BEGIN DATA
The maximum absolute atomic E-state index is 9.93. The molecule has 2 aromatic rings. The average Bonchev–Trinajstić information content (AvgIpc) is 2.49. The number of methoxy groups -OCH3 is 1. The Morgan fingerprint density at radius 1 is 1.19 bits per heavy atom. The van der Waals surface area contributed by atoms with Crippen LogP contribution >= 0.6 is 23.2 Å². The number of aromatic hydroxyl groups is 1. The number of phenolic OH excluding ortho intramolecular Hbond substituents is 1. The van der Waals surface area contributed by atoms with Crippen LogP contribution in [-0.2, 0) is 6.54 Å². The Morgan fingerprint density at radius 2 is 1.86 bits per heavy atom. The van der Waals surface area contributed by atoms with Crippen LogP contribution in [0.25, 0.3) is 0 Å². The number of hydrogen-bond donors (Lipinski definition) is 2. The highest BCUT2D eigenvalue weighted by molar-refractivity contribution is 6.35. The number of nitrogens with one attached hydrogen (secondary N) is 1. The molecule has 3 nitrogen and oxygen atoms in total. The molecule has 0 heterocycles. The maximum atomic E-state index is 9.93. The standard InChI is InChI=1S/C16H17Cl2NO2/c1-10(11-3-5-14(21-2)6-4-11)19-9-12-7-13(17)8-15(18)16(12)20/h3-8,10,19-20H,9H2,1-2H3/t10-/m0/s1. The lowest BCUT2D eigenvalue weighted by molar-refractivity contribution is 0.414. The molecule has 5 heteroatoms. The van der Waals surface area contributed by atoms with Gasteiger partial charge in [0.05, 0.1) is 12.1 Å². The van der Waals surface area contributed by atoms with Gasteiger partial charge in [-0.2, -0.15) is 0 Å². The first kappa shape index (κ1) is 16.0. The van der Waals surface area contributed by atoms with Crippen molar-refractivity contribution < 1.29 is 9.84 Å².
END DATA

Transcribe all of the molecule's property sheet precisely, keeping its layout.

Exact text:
The maximum absolute atomic E-state index is 9.93. The molecule has 2 aromatic rings. The average Bonchev–Trinajstić information content (AvgIpc) is 2.49. The number of methoxy groups -OCH3 is 1. The Morgan fingerprint density at radius 1 is 1.19 bits per heavy atom. The van der Waals surface area contributed by atoms with Crippen LogP contribution >= 0.6 is 23.2 Å². The number of aromatic hydroxyl groups is 1. The number of phenolic OH excluding ortho intramolecular Hbond substituents is 1. The van der Waals surface area contributed by atoms with Crippen LogP contribution in [-0.2, 0) is 6.54 Å². The Morgan fingerprint density at radius 2 is 1.86 bits per heavy atom. The van der Waals surface area contributed by atoms with Crippen LogP contribution in [0.25, 0.3) is 0 Å². The number of hydrogen-bond donors (Lipinski definition) is 2. The highest BCUT2D eigenvalue weighted by molar-refractivity contribution is 6.35. The number of nitrogens with one attached hydrogen (secondary N) is 1. The molecule has 3 nitrogen and oxygen atoms in total. The molecule has 0 heterocycles. The maximum atomic E-state index is 9.93. The standard InChI is InChI=1S/C16H17Cl2NO2/c1-10(11-3-5-14(21-2)6-4-11)19-9-12-7-13(17)8-15(18)16(12)20/h3-8,10,19-20H,9H2,1-2H3/t10-/m0/s1. The lowest BCUT2D eigenvalue weighted by molar-refractivity contribution is 0.414. The molecule has 5 heteroatoms. The van der Waals surface area contributed by atoms with Gasteiger partial charge in [0.05, 0.1) is 12.1 Å². The van der Waals surface area contributed by atoms with Gasteiger partial charge in [-0.2, -0.15) is 0 Å². The first kappa shape index (κ1) is 16.0. The van der Waals surface area contributed by atoms with Crippen molar-refractivity contribution < 1.29 is 9.84 Å².